Buildings evolve along with the story

 

 

 

​Thinking about structure and stability

 

    

 

​Bringing experiences back into the classroom - concrete pouring at the construction site and in the sand table

  

 

Collaboration and creativity

 

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October Roundup

  • 21 November 2015

What a busy month we had in October. As well as the many sights, sounds and smells of autumn we had two exciting celebrations which gave us plenty of material for exploration and play! Here is a little look at what we got up to:

The month began with lots of outdoor play, looking at the beautiful colours, playing in the falling leaves and enjoying the fresh air and sunshine. As Thanksgiving came closer we made cranberry sauce with Miss Barb and then enjoyed a long weekend with family and friends.

As soon as we returned from the holiday we headed out to the beautiful UBC Botanical Gardens for our first field trip! We met at the gardens with parents, grandparents and nannies joining us for the fun. Unfortunately our friend Sam the Squirrel didn't turn up as he'd promised so we set off into the gardens to try and find some of his favourite things, hoping he may be hiding there.

    

    

We never did find Sam but in our search we saw many beautiful and interesting trees and plants, long and echoey tunnels, quite a few bird nesting boxes, and some tracks in the ground which we thought might be a squirrel road! We had a fantastic run around in the sunshine followed by a little yoga and story time. It was an excellent morning.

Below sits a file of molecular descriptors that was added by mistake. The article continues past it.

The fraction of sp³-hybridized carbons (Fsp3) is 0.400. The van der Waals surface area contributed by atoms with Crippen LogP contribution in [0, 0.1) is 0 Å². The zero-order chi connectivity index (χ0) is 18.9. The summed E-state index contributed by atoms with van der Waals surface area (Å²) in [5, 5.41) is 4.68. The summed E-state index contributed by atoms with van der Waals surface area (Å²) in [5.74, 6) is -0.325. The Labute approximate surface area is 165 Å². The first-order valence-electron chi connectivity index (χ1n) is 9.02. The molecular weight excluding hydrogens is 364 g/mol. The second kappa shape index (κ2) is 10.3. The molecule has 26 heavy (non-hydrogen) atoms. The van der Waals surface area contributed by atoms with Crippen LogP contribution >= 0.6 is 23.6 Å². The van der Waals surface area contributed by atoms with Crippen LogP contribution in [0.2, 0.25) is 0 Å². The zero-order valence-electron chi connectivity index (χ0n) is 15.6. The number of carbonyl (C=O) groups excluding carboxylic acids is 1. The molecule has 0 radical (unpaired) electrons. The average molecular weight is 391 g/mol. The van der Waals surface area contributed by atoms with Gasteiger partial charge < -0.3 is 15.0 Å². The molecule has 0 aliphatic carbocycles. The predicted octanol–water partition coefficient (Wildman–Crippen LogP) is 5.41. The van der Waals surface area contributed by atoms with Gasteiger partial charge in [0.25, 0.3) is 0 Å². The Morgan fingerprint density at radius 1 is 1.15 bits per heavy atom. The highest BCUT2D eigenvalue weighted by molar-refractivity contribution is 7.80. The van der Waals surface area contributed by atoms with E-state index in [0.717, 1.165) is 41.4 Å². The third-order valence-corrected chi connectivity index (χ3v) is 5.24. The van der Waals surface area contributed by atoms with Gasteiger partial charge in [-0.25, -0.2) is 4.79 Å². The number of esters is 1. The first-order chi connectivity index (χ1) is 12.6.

More excitement was still to come, however! Next on the agenda: Halloween. Pumpkins, bats, haunted houses and ghosts inspired us for the rest of the month. Highlights included pumpkin carving with dads and spending a morning as "pumpkinologists", learning as much as possible about pumpkins by weighing, measuring, cutting open and counting seeds, and finding out if pumpkins sink or float. Topping it all off was our Halloween party. The children came dressed in costume and put on a Halloween parade for parents and carers. We then had a wonderful morning making potions, trying out all kinds of sensory play, decorating our haunted house and eating Halloween-themed snacks.

     

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As the month came to a close we started experiencing some bad weather days, so instead of heading outdoors we used the gym for our gross motor time. The children enjoyed riding the many trikes and vehicles available and found inventive ways to use hula hoops! Indoors or out our Crown preschool children love being active and imaginative.

 

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How does play-based learning happen?

  • 22 October 2015

In today's blog post, an eloquent and useful description of how play-based learning happens. It is natural to wonder, and sometimes worry, about how our children will reach those significant milestones of reading and using numbers. This blog post by the incredibly inspiring Teacher Tom from Seattle goes a long way to explaning how those processes are viewed through a play-based lens. Enjoy!